Bug mapping and fitness testing of chemically synthesized chromosome X

Journal: Science

Published: 2017-03-10

DOI: 10.1126/science.aaf4706

Affiliations: 13

Authors: 46

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Research Highlight

Debugging designer genomes

© Science Photo Library - STEVE GSCHMEISSNER/Getty

© Science Photo Library - STEVE GSCHMEISSNER/Getty

A new method that rapidly and efficiently detects defective gene sequences could further efforts to successfully build synthetic genomes.

The Synthetic Yeast Genome Project aims to build an entirely synthetic brewer’s yeast genome. A major challenge, however, is identifying and eliminating defects that develop during synthesis in sufficient time. To address this, an international team of scientists led by researchers at the Collaborative Innovation Center of Chemical Science and Engineering, Tianjin University, employed a common laboratory technique to examine nucleic acid sequences in ‘chunks’ of synthetic DNA used to build a yeast X chromosome and compare them with sequences in DNA chunks of the naturally-occurring chromosome.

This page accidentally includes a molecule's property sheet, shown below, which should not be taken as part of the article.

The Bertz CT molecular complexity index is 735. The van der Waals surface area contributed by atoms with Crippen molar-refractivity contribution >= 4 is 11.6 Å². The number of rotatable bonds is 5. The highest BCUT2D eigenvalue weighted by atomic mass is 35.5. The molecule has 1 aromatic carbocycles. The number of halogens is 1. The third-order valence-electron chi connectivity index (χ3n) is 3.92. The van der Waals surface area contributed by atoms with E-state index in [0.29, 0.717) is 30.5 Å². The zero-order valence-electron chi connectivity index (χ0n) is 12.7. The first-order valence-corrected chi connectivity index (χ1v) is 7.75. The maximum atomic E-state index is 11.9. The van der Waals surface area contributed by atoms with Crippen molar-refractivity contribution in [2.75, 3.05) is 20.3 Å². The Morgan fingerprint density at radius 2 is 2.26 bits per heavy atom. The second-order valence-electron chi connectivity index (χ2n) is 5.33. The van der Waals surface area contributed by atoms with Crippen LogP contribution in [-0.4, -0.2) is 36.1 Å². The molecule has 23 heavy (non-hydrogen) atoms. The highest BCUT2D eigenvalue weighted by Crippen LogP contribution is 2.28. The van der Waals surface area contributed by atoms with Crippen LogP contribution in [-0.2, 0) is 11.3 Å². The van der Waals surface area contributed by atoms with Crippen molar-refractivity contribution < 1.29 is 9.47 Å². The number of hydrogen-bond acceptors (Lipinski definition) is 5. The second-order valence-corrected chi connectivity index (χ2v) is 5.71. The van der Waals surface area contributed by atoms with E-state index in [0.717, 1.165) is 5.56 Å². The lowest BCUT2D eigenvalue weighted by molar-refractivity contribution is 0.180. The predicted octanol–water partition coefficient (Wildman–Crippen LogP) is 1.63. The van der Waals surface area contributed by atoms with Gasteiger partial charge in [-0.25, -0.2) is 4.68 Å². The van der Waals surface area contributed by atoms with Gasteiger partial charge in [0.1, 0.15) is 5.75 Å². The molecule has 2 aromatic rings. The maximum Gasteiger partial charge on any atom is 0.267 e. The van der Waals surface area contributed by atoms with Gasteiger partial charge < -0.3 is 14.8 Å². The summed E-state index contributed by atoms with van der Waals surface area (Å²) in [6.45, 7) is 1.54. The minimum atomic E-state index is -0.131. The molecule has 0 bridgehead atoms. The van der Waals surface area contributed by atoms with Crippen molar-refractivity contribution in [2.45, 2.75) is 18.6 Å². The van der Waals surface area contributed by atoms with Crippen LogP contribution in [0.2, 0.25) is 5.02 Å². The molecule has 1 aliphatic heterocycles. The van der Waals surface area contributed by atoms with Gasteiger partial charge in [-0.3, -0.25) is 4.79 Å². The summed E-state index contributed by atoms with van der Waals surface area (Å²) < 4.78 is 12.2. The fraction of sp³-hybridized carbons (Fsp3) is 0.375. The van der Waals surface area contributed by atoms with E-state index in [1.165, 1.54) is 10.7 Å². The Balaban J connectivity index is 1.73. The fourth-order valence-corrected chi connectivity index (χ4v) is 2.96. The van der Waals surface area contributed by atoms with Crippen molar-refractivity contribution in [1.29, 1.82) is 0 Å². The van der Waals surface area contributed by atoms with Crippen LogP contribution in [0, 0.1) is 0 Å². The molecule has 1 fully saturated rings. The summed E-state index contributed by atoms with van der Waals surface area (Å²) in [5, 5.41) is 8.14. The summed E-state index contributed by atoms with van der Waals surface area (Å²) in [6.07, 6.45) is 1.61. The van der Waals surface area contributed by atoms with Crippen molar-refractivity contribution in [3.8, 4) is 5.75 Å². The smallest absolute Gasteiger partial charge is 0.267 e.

The method allowed them to identify the specific regions containing defects, which were then repaired, tested and found to function effectively.

The tool, called pooled PCRTag mapping, also has the potential to link defective functions in a synthetic or naturally-occurring genome to specific mutations and can help scientists better understand the yeast genome.

Supported content

  1. Science 355, eaaf4706 (2017). doi: 10.1126/science.aaf4706
Institutions FC
MOE Key Laboratory of Systems Bioengineering, TJU, China 0.33
Collaborative Innovation Center of Chemical Science and Engineering (Tianjin), China 0.33
School of Biological Sciences, The University of Edinburgh, United Kingdom (UK) 0.07
NYU Department of Biochemistry and Molecular Pharmacology, United States of America (USA) 0.05
NYU Institute for Systems Genetics (ISG), United States of America (USA) 0.05
Department of Biomedical Engineering (BME), JHU, United States of America (USA) 0.04
High Throughput Biology - HIT Center, JHU, United States of America (USA) 0.04
School of Life Sciences, Tsinghua, China 0.02
Center for Synthetic and Systems Biology (CSSB), Tsinghua, China 0.02
MOE Key Laboratory for Industrial Biocatalysis, Tsinghua, China 0.02
BGI, China 0.01
James D. Watson Institute of Genome Sciences (WIGS), China 0.01
School of Computer Science and Electronic Engineering (CSEE), University of Essex, United Kingdom (UK) 0.01

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